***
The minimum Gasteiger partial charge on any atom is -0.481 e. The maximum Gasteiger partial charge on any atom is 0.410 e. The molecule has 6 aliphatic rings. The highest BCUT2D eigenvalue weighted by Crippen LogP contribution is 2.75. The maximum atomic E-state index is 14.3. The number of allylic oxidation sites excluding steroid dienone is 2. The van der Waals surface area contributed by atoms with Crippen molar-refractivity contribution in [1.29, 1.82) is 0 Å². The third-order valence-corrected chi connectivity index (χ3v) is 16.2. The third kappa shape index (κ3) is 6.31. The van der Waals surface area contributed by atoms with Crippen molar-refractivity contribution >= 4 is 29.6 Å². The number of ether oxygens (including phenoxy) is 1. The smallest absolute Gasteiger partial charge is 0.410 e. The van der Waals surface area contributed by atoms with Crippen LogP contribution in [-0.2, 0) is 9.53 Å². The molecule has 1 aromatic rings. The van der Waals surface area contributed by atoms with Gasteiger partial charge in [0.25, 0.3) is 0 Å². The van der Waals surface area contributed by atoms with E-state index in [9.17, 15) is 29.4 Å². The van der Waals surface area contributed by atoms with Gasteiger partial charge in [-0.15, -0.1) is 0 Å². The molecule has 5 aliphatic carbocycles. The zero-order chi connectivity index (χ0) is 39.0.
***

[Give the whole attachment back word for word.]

The minimum Gasteiger partial charge on any atom is -0.481 e. The maximum Gasteiger partial charge on any atom is 0.410 e. The molecule has 6 aliphatic rings. The highest BCUT2D eigenvalue weighted by Crippen LogP contribution is 2.75. The maximum atomic E-state index is 14.3. The number of allylic oxidation sites excluding steroid dienone is 2. The van der Waals surface area contributed by atoms with Crippen molar-refractivity contribution in [1.29, 1.82) is 0 Å². The third-order valence-corrected chi connectivity index (χ3v) is 16.2. The third kappa shape index (κ3) is 6.31. The van der Waals surface area contributed by atoms with Crippen molar-refractivity contribution >= 4 is 29.6 Å². The number of ether oxygens (including phenoxy) is 1. The smallest absolute Gasteiger partial charge is 0.410 e. The van der Waals surface area contributed by atoms with Crippen LogP contribution in [-0.2, 0) is 9.53 Å². The molecule has 1 aromatic rings. The van der Waals surface area contributed by atoms with Gasteiger partial charge in [0.25, 0.3) is 0 Å². The van der Waals surface area contributed by atoms with E-state index in [9.17, 15) is 29.4 Å². The van der Waals surface area contributed by atoms with Gasteiger partial charge in [-0.15, -0.1) is 0 Å². The molecule has 5 aliphatic carbocycles. The zero-order chi connectivity index (χ0) is 39.0.